The Latin American industry should place less reliance on Europe as a co-production partner in the wake of economic woes, attendees at the Buenos Aires market heard on Friday (Dec 2).

At a lively co-production panel on the first day of Ventana Sur, the fallout from the Eurozone crisis weighed heavily on industry professionals, particularly as Spain remains a major partner.

“We must forget about getting money from Europe because it won’t always be there for us,” Federico Mejia, managing director of leading Colombian distributor Babilla Cine, said.

“Funds are growing… we can develop projects without co-productions. Many times co-productions are not favourable: they can become a hurdle for a movie that wasn’t necessarily conceived for other markets.”

Mejia was referring to The Film Development Fund (FDC) in Colombia, the relatively new finance source for Colombian productions and co-productions that is backed by the public and private sectors and administered by Proimagines Colombia.

Cuban executive Jose Ambros Hernandez of ICAIC – Productora Internacional suggested dismantling filmmaking borders throughout Latin America. He also suggested the Ibermedia programme that provides assistance to producers be renamed something like Latinmedia so as to remove the “Iber” element with its European connotation.

Hernandez also mooted the idea of setting up mini-markets in every Latin American country to encourage trade year-round, rather than relying solely on the two key markets of the region – Ventana Sur and Guadalajara.

All panelists agreed distribution mechanisms must be in place to get Latin American films with real and not “forced” crossover appeal into neighbouring countries.

The influence of the US remains strong and one executive pointed out earlier in the day that six out of the top ten releases in Argentina this year were handled by Disney. “If a film’s not a success in the US there’s no way it’s going to cross borders,” Mejia said. “If the media’s not interested in it, it wont succeed [in crossing borders].”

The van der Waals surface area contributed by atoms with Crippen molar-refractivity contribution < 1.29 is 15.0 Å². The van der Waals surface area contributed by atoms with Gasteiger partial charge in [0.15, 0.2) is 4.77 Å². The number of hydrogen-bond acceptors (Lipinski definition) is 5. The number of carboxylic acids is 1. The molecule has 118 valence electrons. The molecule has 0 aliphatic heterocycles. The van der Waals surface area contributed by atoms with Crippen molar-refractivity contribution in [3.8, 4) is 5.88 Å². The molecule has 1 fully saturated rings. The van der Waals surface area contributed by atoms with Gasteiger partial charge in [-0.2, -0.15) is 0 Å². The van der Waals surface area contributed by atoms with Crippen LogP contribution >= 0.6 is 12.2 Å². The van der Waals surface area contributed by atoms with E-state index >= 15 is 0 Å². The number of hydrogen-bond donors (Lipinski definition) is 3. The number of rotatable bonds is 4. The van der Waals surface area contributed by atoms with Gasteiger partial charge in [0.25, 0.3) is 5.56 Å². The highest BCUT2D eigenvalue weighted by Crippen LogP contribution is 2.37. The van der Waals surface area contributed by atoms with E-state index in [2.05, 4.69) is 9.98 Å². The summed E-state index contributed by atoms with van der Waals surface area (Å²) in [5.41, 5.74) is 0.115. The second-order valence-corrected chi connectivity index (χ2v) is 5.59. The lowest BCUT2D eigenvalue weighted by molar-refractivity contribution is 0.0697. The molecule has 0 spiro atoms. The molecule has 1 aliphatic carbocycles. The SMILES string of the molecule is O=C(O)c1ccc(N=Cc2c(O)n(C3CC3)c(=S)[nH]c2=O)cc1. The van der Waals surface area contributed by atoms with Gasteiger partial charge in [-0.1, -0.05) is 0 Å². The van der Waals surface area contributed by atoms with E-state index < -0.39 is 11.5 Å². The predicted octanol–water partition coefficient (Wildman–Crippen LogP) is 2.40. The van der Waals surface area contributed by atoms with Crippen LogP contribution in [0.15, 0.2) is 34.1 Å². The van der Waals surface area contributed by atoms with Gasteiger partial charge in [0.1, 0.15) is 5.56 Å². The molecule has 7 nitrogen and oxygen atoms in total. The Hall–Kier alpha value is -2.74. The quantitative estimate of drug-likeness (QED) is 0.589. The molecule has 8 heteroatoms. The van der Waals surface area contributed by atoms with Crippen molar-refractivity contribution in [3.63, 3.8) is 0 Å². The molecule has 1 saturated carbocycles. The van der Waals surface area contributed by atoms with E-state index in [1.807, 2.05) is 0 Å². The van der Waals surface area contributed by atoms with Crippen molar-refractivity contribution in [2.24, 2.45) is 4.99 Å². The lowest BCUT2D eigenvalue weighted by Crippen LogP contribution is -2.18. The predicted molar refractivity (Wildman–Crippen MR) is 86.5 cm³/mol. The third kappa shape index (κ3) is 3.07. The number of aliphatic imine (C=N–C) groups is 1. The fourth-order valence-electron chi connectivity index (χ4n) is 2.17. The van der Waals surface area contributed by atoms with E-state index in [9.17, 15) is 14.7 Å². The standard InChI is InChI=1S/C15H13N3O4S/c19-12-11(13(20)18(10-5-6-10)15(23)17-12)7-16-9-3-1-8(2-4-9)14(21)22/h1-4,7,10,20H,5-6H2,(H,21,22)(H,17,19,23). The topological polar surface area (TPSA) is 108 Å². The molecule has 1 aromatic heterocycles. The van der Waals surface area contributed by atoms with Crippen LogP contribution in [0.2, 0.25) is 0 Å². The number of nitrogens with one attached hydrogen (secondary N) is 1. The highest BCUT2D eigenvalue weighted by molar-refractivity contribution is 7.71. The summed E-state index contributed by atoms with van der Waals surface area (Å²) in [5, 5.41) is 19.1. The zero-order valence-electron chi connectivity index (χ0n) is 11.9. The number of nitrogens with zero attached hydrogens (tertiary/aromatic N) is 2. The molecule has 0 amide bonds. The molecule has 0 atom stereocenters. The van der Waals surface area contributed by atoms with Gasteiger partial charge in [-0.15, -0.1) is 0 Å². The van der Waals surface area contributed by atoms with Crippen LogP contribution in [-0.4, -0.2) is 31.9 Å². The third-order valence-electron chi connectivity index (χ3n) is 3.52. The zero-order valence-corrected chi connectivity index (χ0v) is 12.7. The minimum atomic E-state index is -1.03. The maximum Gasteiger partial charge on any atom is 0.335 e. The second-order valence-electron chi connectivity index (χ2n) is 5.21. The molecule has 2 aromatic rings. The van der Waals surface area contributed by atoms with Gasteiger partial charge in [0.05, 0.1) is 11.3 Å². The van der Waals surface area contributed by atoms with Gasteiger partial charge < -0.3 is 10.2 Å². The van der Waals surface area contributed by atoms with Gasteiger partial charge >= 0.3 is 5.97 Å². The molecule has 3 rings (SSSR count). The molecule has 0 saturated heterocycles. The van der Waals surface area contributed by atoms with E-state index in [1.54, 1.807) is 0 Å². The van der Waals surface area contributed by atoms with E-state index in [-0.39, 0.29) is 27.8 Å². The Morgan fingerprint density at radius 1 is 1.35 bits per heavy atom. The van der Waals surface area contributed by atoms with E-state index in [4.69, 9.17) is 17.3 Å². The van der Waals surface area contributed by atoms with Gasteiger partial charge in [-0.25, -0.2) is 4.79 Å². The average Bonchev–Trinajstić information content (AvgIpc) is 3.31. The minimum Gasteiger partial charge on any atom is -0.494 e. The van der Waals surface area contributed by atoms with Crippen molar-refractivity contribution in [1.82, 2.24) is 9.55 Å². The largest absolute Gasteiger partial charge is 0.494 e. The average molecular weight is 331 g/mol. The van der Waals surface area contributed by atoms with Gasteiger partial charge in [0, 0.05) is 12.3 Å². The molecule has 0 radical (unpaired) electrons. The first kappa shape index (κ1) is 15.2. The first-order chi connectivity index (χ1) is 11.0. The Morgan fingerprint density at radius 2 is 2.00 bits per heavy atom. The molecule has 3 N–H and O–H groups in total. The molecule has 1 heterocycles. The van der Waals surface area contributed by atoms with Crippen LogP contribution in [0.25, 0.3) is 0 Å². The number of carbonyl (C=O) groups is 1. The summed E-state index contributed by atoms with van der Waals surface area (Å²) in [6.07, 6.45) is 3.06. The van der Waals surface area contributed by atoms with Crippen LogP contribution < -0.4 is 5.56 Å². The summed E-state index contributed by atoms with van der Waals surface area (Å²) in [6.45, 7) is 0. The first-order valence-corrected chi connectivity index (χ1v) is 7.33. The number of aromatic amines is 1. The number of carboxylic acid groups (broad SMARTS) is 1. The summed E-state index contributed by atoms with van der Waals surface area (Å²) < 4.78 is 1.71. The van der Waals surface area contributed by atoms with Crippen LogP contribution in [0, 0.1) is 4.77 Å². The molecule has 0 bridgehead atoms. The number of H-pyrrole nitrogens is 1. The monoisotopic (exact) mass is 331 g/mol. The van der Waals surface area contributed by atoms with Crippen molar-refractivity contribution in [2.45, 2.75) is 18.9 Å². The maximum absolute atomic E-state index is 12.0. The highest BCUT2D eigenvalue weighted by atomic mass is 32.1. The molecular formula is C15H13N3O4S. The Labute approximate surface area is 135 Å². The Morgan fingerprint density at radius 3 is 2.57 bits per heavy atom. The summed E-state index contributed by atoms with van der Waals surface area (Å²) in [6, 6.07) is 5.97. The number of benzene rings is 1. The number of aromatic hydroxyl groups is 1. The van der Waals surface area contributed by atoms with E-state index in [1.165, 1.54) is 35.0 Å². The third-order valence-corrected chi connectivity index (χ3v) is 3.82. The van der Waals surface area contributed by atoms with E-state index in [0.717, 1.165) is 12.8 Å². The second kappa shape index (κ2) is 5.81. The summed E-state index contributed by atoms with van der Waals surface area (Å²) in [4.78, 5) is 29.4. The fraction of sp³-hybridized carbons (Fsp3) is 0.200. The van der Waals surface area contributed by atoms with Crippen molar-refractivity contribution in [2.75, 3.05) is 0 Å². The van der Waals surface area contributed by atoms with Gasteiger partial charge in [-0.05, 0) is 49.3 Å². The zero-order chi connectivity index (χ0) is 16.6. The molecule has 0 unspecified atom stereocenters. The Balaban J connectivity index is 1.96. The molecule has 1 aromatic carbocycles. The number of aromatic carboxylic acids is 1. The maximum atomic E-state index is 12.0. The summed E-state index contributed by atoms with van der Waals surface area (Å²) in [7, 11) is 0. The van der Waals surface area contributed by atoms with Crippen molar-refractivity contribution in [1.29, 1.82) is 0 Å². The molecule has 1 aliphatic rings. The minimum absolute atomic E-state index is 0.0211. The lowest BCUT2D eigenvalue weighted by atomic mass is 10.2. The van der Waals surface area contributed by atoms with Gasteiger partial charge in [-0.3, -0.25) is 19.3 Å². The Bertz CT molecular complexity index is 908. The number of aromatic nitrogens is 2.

Local distribution in Argentina remains a challenge, especially as physical space to showcase local work comes at a premium. Speaking on a distribution panel earlier in the day, Octavio Nadal of Aura Films said there was a lack of venues in Argentina.

“There’s a real estate problem in Argentina,” Nadal said. “It means someone who earns a salary cannot afford to buy an apartment and the same applies to movie theatres: it’s more profitable to have a parking space than a movie theatre.” He added that the digitisation of Argentina’s film industry was critical to target disparate audiences in an atomised market.

An earlier discussion on crowdfunding revealed the necessity for cash payment mechanisms for contributors, many of whom are young and might not have access to a credit card. To compound this issue, there is a prevalent fear in the region of credit card fraud, even though it was noted by one panellist that ecommerce has boomed in Latin America over the last eight years.

Filmmaker Yashira Jordan, who has used crowdfunding to fund in part her documentary Durazno, said she held picnics and brought along piggy banks for people to make impromptu donations.